5) Write down your thoughts on your personal blank worksheet.
6) Share any insights you feel comfortable sharing in the Nudge Village Facebook Group - https://www.facebook.com/groups/nudgevillage/ - and add to others insights.
7) Keep your notes for the rest of the course! You'll use them again!
Performance - What Really Drives Us? By Daniel Pink
|Section 4: Lesson 4: Personality Type - find out your type and how it impacts your work|
Introduction to the Personality Types lesson.
Personality Type - Take the Test!
Personality Type - Reflection Activity
Workspace Experience - the office vs. the cube
|Section 5: Lesson 6: Your Entrepreneurial Niche - figure out your special niche|
Entrepreneurial Niche Types - IntroductionPreview
Entrepreneurial Niche - Employee + Entrepreneur
Employee + Entrepreneur - Tanya Smith - Online Business coach
Transitioning from Employee to Entrepreneur - Craig - Financial Advisor
Entrepreneurial Niche - Intrapreneur
Rebecca (me) working as a government employee as an intrapreneur
Entrepreneurial Niche - Government Contractors
Entrepreneurial Niche - Product Development (Virtual)
Entrepreneurial Niche - Product Development (Physical)
|Lecture 28||6 pages|
Scot decided to record the BYU Rugby team one year - the year they ended up winning the national championships. Read his interview about the process of creating the video and eventually getting it on the shelves of the University bookstore.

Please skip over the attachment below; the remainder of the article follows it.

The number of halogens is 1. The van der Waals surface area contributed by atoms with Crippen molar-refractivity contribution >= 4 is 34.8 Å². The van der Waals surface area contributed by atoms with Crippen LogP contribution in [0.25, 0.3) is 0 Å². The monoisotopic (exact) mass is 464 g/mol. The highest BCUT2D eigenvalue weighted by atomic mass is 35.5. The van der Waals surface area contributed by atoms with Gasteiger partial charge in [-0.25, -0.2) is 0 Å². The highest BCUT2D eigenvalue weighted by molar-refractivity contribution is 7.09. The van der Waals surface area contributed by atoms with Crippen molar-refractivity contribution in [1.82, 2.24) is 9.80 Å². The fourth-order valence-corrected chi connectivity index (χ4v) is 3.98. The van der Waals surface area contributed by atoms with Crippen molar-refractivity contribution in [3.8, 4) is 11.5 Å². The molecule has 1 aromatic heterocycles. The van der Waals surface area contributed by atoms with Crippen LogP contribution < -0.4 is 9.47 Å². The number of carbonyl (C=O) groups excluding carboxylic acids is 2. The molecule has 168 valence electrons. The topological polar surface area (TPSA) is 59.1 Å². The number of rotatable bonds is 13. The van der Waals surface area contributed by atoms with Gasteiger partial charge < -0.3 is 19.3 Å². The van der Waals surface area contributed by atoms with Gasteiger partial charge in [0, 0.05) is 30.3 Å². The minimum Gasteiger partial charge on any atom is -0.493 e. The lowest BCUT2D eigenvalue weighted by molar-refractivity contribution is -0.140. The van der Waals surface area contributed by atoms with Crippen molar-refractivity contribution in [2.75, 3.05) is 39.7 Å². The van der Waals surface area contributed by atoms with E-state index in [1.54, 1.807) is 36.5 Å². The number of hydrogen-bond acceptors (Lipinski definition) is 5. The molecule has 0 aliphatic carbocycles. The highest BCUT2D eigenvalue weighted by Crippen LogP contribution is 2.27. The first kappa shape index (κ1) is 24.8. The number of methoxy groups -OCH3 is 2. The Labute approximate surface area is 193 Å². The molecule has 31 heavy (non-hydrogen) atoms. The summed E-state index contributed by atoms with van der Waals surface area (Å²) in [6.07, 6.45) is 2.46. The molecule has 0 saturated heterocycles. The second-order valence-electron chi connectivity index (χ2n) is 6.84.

Entrepreneurial Niche - Consultant
Entrepreneurial Niche - Non-Franchise, Physical Location
Store Owner (Non-Franchise, Physical Location) - Mike's Auto Shop
Entrepreneurial Niche - Franchise, Physical Location
Entrepreneurial Niche - Franchise, Virtual
Commercial Break - Need a Daily Nudge?Preview
|Section 6: Your Niche Factors - Putting it all together|
Your Niche Factors - Putting it all TogetherPreview
|Lecture 36||4 pages|
There are two templates you can use to sum up your "entrepreneurial requirements." Select which is easiest for you to use! Please email me if you'd rather have these in MSWord so that you can write it all down electronically. Email at firstname.lastname@example.org.
Your Niche Factors - Summary
|Section 7: Resource Section: Thoughts & Resources|
Facebook Group to Support Entrepreneurs
Richard Branson - Advice for EntrepreneursPreview
Books you may want to read to help you select the right entrepreneurial niche. This list is not exhaustive. In fact I will keep adding to this list as I find more resources you may like to reference.
Michael Fath - thoughts on promoting, producing, and passion
Rebecca Clark is an experienced program and project manager in the training and development field. She enjoys leveraging the use of social tools and innovative technologies toward improving performance, building relationships, and continuously learning. She works full-time managing the development of online learning products and learning management systems. She hopes to add more courses to Udemy in the future.